Sacramento Midtown Train Stall - We Were Lucky This Time

From 350 Sacramento   The train that broke and stalled in midtown today is a stark reminder of the dangers we face from trains ca...



From 350 Sacramento
 
The train that broke and stalled in midtown today is a stark reminder of the dangers we face from trains carrying explosive oil through Sacramento. Oil refineries in the Bay Area are currently seeking permits to receive explosive Bakken crude and toxic tar sands oil. If successful, we could have six or more 100-car oil trains coming through Sacramento each day.
 
When an oil train explodes, the fireball can be up to 900' and the evacuation zone is at least a mile. The minor incident this morning caused great confusion and disruption of downtown. Imagine what would happen if it had been an explosive 100-car oil train.
 
In Sacramento, a quarter of a million people live within the evacuation zone. Sacramento City Unified School District alone has 17 schools with 13,000 students within that zone. A government report predicts about 10 major incidents each year as the oil train infrastructure builds out. This is unacceptable risk.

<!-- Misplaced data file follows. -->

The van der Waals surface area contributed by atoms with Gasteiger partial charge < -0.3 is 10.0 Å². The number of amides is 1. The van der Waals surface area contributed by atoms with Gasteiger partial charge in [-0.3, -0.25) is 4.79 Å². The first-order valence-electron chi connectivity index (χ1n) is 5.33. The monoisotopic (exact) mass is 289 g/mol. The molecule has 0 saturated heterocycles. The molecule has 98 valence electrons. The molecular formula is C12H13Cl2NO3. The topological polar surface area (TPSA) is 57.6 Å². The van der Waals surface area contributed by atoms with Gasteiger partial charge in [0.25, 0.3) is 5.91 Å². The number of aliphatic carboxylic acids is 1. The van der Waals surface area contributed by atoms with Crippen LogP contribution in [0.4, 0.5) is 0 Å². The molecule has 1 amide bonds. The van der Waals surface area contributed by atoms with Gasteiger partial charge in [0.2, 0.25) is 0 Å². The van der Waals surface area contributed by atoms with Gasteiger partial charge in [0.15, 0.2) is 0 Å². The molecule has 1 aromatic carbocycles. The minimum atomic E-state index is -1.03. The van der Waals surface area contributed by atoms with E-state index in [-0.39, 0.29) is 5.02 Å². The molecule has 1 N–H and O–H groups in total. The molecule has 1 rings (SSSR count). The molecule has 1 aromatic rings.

Bakken crude and tar sands bitumen is considered extreme oil because it is extracted by high energy-intensive means. It is commonly shipped in rail cars that were not designed to carry hazardous materials over tracks that have not been used for this much weight in some very sensitive areas of California—through cities and towns, over bridges, and along major waterways, including the American River.
 
Benicia and San Luis Obispo City Councils are expected to make their decisions this month on whether to grant permits to allow oil refineries to receive rail shipments of explosive oil. If the permits are granted, oil trains will come through Sacramento daily.
 
350 Sacramento is working with other organizations in Sacramento and throughout the country to stop these dangerous oil trains. They are too dangerous. We were lucky this time.
 
350 Sacramento is a local grassroots organization working to address climate change. Learn more at http://www.350sacramento.org or info@350sacramento.org.


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